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Excerpt from Oral History Interview with Robert Riley, February 1, 1994. Interview K-0106. Southern Oral History Program Collection (#4007) See Entire Interview >>

Struggling to find work after losing job at White's

Riley describes the effects of White's closings in Hillsborough and Mebane. He describes his struggle to find work after thirty-one years at White's: just five years from retirement, he faced the need to restart his working life from the beginning. He held a temporary position for about five months before finding a permanent job, which he anticipates starting shortly after the time of this interview.

Citing this Excerpt

Oral History Interview with Robert Riley, February 1, 1994. Interview K-0106. Southern Oral History Program Collection (#4007) in the Southern Oral History Program Collection, Southern Historical Collection, Wilson Library, University of North Carolina at Chapel Hill.

Full Text of the Excerpt

How do you think the town, this area--Efland's pretty close--changed since the Mebane plant closed? You've got the two plants closed now within five miles.
ROBERT RILEY, SR.:
Mebane is five miles this way and Hillsborough is five miles that way.
CHRIS STEWART:
Yes, and they closed within five or six years of each other. How did it affect you?
ROBERT RILEY, SR.:
A lot of people I don't think have jobs yet. What a lot of them chose to do was to go back to school. There is a technical school at Alamance. Some chose to go that route, and some are still looking for jobs, and some were at the age where they could go ahead and retire. This is why the closing of the plant affected most people in different ways. Those that were able to retire quite naturally it didn't bother them too much. But, those like me that had been there thirty-one years and had to start all over again… I wasn't able to retire. It was an adjustment that I never thought I would have to make.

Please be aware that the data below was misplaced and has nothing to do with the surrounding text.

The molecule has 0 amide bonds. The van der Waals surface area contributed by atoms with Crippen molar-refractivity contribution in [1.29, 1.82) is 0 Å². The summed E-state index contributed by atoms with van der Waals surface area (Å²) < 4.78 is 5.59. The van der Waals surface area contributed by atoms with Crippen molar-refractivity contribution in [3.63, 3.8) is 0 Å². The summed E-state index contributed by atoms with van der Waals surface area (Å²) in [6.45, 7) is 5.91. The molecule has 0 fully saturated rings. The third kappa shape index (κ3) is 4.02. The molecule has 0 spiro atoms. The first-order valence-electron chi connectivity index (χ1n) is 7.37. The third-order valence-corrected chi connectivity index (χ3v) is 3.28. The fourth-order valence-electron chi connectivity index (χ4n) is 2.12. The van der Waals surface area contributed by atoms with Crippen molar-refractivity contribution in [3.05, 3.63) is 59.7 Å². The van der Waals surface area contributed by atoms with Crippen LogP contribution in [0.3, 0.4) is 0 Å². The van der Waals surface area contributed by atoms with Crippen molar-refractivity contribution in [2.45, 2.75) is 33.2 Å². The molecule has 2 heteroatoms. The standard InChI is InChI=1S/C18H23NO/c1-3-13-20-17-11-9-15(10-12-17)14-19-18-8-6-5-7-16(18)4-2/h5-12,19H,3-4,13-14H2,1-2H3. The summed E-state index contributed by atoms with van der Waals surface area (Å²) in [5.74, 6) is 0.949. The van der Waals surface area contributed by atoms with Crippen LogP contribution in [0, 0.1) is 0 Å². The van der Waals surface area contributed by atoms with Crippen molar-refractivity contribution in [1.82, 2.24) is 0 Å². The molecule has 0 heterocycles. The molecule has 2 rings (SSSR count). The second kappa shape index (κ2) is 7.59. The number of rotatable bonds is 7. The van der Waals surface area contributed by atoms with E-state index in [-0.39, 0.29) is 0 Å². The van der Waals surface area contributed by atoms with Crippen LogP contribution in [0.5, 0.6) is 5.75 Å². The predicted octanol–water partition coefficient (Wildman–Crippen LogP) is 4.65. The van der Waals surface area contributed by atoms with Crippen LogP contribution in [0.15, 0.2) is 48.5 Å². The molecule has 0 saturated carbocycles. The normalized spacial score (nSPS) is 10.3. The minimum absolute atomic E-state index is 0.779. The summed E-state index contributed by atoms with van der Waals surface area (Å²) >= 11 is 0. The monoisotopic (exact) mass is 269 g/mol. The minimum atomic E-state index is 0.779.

CHRIS STEWART:
What's that like, Mr. Riley?
ROBERT RILEY, SR.:
Well, it's something that I hope I never have to experience again. You have to be strong though, and there again, I've always felt like this, if there was something out there I would get a little of it. I found out one thing, the job market today is a lot different than what it was years ago. If you knew somebody years ago, they knew somebody so just come on to work. Today there are so many people out there looking for jobs. Like I told you, a lot of the places I went looking for a job you don't any closer than the guard and they said they don't even take applications here. You have to go to the unemployment place up in Burlington or you have to go to temporary. If they need people they call temporary. Temporary has a service and what that service does is if a John Doe needs ten people tomorrow and he's paying six dollars an hour they will probably sent you over there and work you for five dollars an hour. So the temp probably gets a dollar of your salary. If you are smart you will go over there and if it's the right place and continue to work regularly then it's possible that you could go ahead on and become a full-time employee. We have G.E. right up the road here, but you don't go to G.E. you go to temporary. That's how you get in. They tell me that you have to work something like three to five hundred hours with that service before you can get a permanent job. Some people just get discouraged and tired after working so hard and so long and they take a percentage of your money for nothing.
CHRIS STEWART:
How close are you to retirement?
ROBERT RILEY, SR.:
I'm fifty-seven years old. Five years from now I can get social security and that's part of your retirement.
CHRIS STEWART:
Were you angry?
ROBERT RILEY, SR.:
Well, disappointed. I had been with them for thirty-one years and I felt like that if anybody had worked as hard as I did White's would still have been there today. In other words, I hated to see the buy out because I felt like the buy out was going to be a change. There were a lot of things I could see coming but couldn't do a thing about. At the time it hit it some of the people just right, but it hit me just wrong. I was just five or six years from retirement and had been building on a retirement for years and years and years, and to find out five years before retiring that it was frozen, but the five years that I needed to build the most the company is no more so I've got to start all over again to try to build somewhere else and don't have building time. I was kind of disappointed, but what can do?